Responsible Investing – why, what and how?

August 24, 2017 Categories: Investment Strategy, Market Updates

 Responsible Investing – why, what and the how

Why is responsible investing a hot topic? What’s the difference between SRI and ESG? Can non-financial and financial goals co-exist? Russell Investments discuss the why, the what and the how of responsible investing.

 


 

Whether you’ve seen it referred to as SRI (socially responsible investing), ESG investing (environmental, social and governance) or just plain old ethical investing – there are subtle differences, but they all point towards a common goal: being a responsible investor.

 

What is the appeal of responsible investing anyway?

 

Many investors around the globe are interested not only in the financial outcomes of their investments – but also the impact their investments may have, and the role their assets can play in promoting certain global issues. Such investors often cite a sense of responsibility to do good, socially and environmentally.

However, with the various climate action plans and agreements, responsible investing is quickly developing into a corporate priority. Whether that’s because companies have pledged to reduce their carbon footprint or to support equality– small and large business requirements are growing.

 

SRI investing vs ESG investing

SRI – exclusionary screening
 

To many, today’s responsible investing brings back memories of SRI – Socially, Sustainable and Responsible Investing. In the past, it has typically employed an exclusionary screening based on social issues rather than investment issues. For example, electing to divest or not invest in: ‘sin stocks,’ like alcohol, tobacco, or pornography; or South African companies during the Anti-Apartheid Movement (originally known as the Boycott Movement) of the 1970s and 1980s; or fossil fuels today.

A limiting feature of SRI screens was that they typically were not investment-based. Rather, securities that did not meet some social or environmental criteria tended to be stripped out of the portfolio, without consideration for the investment implications. While the portfolios were deemed socially responsible, they often did not meet investor expectations for returns and therefore earned a sub-par reputation. For the investors who preferred this approach, this was an acceptable trade-off between the non-financial gain on SRI against the financial give-up on return. It reflects how different investment beliefs translate into divergence in investor utility functions with divergence in appreciation of investment outcomes, as a result

ESG – complementing due diligence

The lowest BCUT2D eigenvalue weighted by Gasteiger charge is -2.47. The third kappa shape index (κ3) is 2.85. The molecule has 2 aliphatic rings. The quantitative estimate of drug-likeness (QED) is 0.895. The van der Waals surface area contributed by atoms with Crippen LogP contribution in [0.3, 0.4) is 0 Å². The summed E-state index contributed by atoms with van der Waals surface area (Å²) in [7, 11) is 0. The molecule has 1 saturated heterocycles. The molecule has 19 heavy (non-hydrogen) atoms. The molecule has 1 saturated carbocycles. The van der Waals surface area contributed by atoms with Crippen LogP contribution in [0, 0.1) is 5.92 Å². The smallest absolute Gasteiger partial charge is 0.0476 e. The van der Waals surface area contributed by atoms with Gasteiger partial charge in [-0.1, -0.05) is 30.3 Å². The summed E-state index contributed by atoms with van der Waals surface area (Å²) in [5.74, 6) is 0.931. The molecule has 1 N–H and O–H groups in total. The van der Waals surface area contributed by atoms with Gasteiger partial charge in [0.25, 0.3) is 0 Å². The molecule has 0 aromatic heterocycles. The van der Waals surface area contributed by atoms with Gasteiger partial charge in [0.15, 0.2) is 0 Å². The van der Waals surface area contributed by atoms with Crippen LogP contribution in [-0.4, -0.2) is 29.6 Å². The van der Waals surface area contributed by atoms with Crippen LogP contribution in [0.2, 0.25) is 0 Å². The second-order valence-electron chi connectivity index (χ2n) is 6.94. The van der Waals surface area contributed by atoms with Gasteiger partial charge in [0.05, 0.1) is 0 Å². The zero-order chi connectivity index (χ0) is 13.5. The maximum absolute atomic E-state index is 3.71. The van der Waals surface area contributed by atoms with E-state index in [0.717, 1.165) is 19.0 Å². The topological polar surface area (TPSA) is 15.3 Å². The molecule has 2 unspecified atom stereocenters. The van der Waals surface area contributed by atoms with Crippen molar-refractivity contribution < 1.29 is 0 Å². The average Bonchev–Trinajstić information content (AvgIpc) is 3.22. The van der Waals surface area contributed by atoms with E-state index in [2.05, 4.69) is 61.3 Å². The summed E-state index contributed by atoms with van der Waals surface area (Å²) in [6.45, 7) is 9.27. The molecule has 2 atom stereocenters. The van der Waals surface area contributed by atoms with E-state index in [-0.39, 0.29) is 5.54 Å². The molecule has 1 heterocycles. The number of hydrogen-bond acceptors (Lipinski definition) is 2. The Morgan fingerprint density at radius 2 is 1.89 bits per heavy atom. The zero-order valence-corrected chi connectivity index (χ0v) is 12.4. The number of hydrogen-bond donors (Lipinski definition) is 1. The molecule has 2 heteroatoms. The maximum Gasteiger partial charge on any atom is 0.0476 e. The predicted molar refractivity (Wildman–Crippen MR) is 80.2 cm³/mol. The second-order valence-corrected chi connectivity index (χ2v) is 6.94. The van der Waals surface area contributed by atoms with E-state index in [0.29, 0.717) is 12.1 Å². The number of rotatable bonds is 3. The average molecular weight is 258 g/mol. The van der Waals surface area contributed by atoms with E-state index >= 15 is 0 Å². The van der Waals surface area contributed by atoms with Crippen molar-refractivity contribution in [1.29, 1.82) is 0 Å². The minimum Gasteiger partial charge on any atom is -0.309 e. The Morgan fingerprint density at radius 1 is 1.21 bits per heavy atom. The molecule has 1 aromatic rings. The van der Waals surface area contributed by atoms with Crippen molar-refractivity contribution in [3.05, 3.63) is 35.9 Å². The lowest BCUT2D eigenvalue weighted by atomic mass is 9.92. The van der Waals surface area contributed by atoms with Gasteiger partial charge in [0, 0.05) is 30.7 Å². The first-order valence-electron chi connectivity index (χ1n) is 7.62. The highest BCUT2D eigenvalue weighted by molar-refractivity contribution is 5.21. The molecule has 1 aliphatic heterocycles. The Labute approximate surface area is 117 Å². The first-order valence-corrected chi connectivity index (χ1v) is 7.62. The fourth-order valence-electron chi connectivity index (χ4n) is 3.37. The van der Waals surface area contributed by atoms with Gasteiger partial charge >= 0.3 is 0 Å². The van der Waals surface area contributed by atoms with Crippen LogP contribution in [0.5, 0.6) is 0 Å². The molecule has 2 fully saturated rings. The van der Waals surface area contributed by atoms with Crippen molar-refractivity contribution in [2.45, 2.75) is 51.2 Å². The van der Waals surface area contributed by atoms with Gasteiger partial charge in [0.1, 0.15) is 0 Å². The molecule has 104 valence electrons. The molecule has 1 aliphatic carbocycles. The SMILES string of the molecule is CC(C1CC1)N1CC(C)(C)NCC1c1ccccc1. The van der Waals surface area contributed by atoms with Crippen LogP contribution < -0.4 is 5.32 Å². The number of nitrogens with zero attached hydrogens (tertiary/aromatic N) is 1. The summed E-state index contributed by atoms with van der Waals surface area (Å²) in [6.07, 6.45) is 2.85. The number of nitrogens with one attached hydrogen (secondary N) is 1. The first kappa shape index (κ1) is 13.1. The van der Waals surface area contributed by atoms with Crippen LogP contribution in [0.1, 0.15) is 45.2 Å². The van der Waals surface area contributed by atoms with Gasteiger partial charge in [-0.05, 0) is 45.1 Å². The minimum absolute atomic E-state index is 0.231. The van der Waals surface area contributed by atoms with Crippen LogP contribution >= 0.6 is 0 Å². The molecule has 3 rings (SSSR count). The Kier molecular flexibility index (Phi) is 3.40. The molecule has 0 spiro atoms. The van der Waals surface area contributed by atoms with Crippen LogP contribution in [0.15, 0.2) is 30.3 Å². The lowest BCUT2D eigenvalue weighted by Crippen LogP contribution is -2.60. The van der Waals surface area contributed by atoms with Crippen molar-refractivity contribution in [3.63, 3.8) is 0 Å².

The implementation of ESG is more sophisticated than SRI. ESG refers to environmental, social, and governance issues that an investor may consider when making investment decisions. Examples of ESG issues include:

  • Climate change, air pollution, energy efficiency (i.e. Environment issues);
  • Gender and diversity, human rights, labor standards (i.e. Social issues);
  • Board composition, executive compensation, whistleblower schemes (i.e. Governance issues).

While some investors may want their portfolio to reflect their own convictions about important global issues, others may see ESG as a potential way to impact investments positively. Either way, ESG considerations should not serve as a substitute for typical due diligence about the investment process of an investment. Rather, they can serve as a complement.

 

Can non-financial and financial goals co-exist?

 

We believe that non-financial and financial goals can, and do, co-exist. Our independent research has shown that active managers’ intent to add long-term value through security selection is leading many of them to ESG-type securities. While the manager may or may not be purposefully screening for ESG factors, their investment criteria often identifies securities which result in significant positive ESG tilts. This implies that active managers within their stock selection process are seeking characteristics within companies that not only serve to generate positive excess returns, but simultaneously result in an improved ESG profile of their portfolios. Some do this as part of explicit investment beliefs on ESG while others may be doing this by coincidence.

The key in portfolio construction is to start with good portfolio management and focus on outcomes. In fact, investors interested in seeking a positive tilt toward responsible companies or assets in their portfolios may find that their active products already have one.

Over the years, our investment specialists have produced numerous thought leadership pieces discussing the ins and outs of being responsible investors.

Here are our favourite responsible investing blogs from over the last 3 years:

If you’re interested in learning about how Russell Investments approach responsible investing, visit our website or download the latest research paper and Q&A.

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